2. League Tables Government Ministers may not have created league tables, but they made it easy through the advent of the laughably imperfect My School website. They knew the league tables were coming, they retreated behind spin and sat back and watched the carnage. Schools that need extra resources receive only public humiliation, and already overworked and undervalued teachers find themselves under increasing pressure to divert their energies from rich, authentic, localised assessment practices in order to coach students to perform better in external, one-size-fits-all tests. Populist nonsense! 3. Teach For Australia This initiative sounds like some sort of joke, but it is actually happening in Victoria and is planned for the other States and Territories. Take a few dozen “high-flying” graduates from nonteaching university courses, enrol them in a six-week summer school, and let them loose in the most challenging classrooms. Real, bona fide, qualified teachers provide the safety net through intensive mentoring. Commitment to the profession is optional: after two years of using the
neediest children as guinea pigs, the TFA graduates can elect to take up a wellpaid position with one of the corporate sponsors of the program, who pick up “hardened” employees with invaluable management and leadership experience. [If you can survive a classroom, you can survive the boardroom!] Real train wreck potential! 4. Private schools as “community use” A local specialty. The plan is simple: take a perfectly useful public education site [like Weston CIT] and gift it to a private school. Say it’s for “community use”, when you really mean for the use of a publicly-subsidised private enterprise that excludes community members on the basis of faith or income. Alternatively, close a public school [such as Hall Primary] due to supposed lack of enrolments, then identify the need for a school on the same site and [with the support of the Greens] open the door for a private school. Wicked and cynical! Stay tuned for future editions when we look at school vouchers, the McSchool [with complimentary small fries] and Teaching through Twitter.
Glenn Fowler – Schools Organiser
ACT Teacher • Official Journal of the Australian Education Union • PAGE 11
NAIDOC WEEK: 4 - 11 July 2010 www.naidoc.org.au Unsung Heroes – Closing the Gap by Leading Their Way NAIDOC Week is a great opportunity to celebrate the history, culture and achievements of Aboriginal and Torres Strait Islander peoples. As NAIDOC Week falls in ACT school holidays, celebrations at schools could take place the week prior, in the last week of Term 2. NAIDOC is celebrated not only in Indigenous communities, but by Australians from all walks of life. The week is a chance to participate in a range of activities and to support your local Aboriginal and Torres Strait Islander community. NAIDOC originally stood for “National Aborigines and Islanders Day Observance Committee”. This committee was once responsible for organising national activities during NAIDOC Week and its acronym has since become the name of the week itself.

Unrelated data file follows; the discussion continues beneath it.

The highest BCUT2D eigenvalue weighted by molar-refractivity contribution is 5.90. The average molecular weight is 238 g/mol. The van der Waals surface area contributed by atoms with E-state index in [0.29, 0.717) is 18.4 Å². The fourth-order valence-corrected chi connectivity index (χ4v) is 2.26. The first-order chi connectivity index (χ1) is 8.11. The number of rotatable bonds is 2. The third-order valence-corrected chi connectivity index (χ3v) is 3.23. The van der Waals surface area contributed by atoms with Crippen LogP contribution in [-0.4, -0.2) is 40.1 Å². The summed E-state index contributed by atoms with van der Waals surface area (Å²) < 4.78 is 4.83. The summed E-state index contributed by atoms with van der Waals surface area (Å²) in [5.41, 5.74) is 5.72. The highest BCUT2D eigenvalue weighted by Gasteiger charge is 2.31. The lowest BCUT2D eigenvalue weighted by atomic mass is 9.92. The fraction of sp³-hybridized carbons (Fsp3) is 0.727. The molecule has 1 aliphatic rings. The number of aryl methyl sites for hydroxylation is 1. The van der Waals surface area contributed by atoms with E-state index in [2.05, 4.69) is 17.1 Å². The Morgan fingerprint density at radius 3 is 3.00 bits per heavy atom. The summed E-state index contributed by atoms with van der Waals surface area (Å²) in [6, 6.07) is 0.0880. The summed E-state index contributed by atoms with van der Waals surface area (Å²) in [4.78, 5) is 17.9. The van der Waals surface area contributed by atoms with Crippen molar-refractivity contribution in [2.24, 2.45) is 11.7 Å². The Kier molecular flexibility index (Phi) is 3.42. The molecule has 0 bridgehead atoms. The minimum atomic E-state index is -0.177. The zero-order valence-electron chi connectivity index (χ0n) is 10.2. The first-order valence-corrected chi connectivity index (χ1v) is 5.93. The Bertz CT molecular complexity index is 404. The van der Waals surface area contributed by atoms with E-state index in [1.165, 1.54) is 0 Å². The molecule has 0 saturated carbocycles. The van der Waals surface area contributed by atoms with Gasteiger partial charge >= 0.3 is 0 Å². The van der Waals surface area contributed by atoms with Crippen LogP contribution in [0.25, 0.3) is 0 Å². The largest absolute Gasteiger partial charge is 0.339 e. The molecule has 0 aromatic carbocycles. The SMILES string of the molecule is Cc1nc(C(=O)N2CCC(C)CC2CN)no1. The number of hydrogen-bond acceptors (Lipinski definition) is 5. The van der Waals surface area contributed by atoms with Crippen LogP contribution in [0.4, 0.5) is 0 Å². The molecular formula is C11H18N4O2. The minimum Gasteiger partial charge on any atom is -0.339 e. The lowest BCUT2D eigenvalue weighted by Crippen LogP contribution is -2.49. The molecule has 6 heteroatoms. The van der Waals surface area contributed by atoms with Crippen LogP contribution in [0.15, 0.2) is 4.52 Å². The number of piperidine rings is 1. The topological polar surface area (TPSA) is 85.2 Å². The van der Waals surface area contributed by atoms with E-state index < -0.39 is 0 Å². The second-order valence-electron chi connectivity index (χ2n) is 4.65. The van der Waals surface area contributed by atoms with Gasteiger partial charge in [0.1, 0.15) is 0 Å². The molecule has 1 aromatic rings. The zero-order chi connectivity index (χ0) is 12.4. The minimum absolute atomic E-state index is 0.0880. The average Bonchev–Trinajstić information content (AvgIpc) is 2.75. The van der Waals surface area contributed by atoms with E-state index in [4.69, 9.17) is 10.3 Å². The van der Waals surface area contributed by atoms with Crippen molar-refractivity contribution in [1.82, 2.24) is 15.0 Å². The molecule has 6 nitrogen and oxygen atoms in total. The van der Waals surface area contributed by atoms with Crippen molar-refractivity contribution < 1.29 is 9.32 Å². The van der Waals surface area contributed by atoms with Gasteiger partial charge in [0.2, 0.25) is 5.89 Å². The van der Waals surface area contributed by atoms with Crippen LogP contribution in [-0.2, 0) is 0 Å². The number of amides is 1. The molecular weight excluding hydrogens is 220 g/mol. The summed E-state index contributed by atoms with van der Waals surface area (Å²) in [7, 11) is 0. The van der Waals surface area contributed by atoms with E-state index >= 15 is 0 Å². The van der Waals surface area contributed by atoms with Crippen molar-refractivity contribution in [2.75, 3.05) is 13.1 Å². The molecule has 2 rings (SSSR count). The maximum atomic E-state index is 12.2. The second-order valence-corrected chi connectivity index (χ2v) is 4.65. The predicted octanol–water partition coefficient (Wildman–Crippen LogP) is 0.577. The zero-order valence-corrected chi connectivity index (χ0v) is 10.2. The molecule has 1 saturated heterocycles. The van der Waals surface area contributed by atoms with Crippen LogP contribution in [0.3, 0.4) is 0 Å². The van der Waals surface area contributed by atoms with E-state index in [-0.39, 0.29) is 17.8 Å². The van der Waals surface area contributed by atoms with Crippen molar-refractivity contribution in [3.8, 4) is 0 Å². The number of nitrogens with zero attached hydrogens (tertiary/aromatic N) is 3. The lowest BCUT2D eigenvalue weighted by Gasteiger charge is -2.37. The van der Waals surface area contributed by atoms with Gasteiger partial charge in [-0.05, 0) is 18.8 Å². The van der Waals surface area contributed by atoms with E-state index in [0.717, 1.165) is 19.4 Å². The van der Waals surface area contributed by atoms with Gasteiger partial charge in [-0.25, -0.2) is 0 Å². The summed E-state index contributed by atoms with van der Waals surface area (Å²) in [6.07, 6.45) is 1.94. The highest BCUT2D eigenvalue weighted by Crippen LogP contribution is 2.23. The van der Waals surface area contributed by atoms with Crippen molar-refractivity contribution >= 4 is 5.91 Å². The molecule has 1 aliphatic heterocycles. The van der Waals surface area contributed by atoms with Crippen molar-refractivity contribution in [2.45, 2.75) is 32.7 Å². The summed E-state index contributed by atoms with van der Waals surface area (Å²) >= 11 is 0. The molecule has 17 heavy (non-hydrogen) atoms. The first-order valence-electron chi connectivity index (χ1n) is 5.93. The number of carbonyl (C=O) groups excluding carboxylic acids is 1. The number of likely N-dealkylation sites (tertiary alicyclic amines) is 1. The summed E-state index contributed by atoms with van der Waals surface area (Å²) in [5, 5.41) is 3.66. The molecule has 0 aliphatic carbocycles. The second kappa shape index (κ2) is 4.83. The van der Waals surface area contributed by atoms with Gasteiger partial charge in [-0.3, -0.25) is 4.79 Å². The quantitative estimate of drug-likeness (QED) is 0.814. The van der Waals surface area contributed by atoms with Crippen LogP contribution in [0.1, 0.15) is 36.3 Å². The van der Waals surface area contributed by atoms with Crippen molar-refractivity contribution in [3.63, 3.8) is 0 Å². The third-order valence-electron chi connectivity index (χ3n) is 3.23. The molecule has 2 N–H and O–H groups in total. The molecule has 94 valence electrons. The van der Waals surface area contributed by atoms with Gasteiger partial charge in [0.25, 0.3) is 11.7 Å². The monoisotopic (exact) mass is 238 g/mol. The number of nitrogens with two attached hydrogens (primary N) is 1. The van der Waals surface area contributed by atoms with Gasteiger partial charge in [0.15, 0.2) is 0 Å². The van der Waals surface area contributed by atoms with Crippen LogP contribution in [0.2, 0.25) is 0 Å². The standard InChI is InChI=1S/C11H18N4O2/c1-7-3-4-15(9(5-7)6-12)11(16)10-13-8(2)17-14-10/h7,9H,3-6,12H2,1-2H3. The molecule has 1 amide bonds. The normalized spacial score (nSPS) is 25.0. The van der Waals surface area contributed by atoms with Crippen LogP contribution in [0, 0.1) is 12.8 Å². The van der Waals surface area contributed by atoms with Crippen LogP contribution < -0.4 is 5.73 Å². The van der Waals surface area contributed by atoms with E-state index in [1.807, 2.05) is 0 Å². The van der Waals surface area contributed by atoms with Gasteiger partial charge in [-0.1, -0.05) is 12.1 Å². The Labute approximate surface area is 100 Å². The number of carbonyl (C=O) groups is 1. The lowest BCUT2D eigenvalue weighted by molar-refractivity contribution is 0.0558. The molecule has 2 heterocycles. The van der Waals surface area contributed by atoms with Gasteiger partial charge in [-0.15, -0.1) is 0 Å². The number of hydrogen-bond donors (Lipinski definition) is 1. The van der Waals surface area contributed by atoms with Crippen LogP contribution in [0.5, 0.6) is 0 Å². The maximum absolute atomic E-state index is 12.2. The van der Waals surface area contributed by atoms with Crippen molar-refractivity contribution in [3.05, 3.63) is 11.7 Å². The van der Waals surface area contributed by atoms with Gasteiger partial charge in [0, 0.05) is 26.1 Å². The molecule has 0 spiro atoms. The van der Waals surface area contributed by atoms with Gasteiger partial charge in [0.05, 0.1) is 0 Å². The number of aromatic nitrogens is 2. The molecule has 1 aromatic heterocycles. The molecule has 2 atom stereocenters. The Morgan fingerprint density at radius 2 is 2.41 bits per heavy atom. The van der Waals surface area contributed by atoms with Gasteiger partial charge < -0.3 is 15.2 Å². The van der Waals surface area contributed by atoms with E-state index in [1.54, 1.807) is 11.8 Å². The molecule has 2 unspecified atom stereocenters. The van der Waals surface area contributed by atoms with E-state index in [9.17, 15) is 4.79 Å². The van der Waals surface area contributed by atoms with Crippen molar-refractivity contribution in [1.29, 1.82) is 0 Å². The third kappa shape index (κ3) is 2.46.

Ways to Get Involved! Here are some ideas on how to celebrate NAIDOC: • Hold a flag raising ceremony. • Display Indigenous posters around your classroom. • Invite local Indigenous elders to speak at your school or workplace. • Listen to Indigenous music. • Study a famous Indigenous Australian. • Research the traditional Indigenous owners of your area.
• Study Aboriginal arts and crafts. • Read a Dreamtime story. • Start your own Indigenous hall of fame featuring any local role models and achievers. • Create your own Aboriginal art. • Visit Indigenous websites on the internet. • Make your own Indigenous trivia quiz.
the Gap by Leading Their Way”. Go to www.naidoc.org.au for further details of how to enter and prizes. All entries must be submitted by close of business Wednesday 31 March 2010. The winning artwork will go on the 2010 poster which will be circulated around Australia. Copies of the poster will be available from May 2010 and can be ordered online.
Nominations for the 2010 National NAIDOC Awards are now open You can nominate a worthy member of the Aboriginal and Torres Strait Islander community by downloading a nomination form at www.naidoc.org.au. There are a range of categories for: young people, sportspersons, artists, apprentices, carers of Country and Elders. Entries close Friday 30 April.
• Visit local Indigenous sites of significance or interest.
National Reconciliation Week: 27 May - 3 June 2010
• Learn the meanings of local or national Aboriginal place names.
Permission is not required to fly either the Aboriginal or Torres Strait Islander flag. However, if you want to reproduce either flag [for example, on a flyer or poster], you will need to seek permission. More information about the Aboriginal and Torres Strait Islander flags including contact details to gain permission is available at www.naidoc.org.au
Poster Competition The 2010 National NAIDOC Poster Competition is now open to Aboriginal and Torres Strait Islander artists of all ages. Artworks must be based on this year’s theme “Unsung Heroes – Closing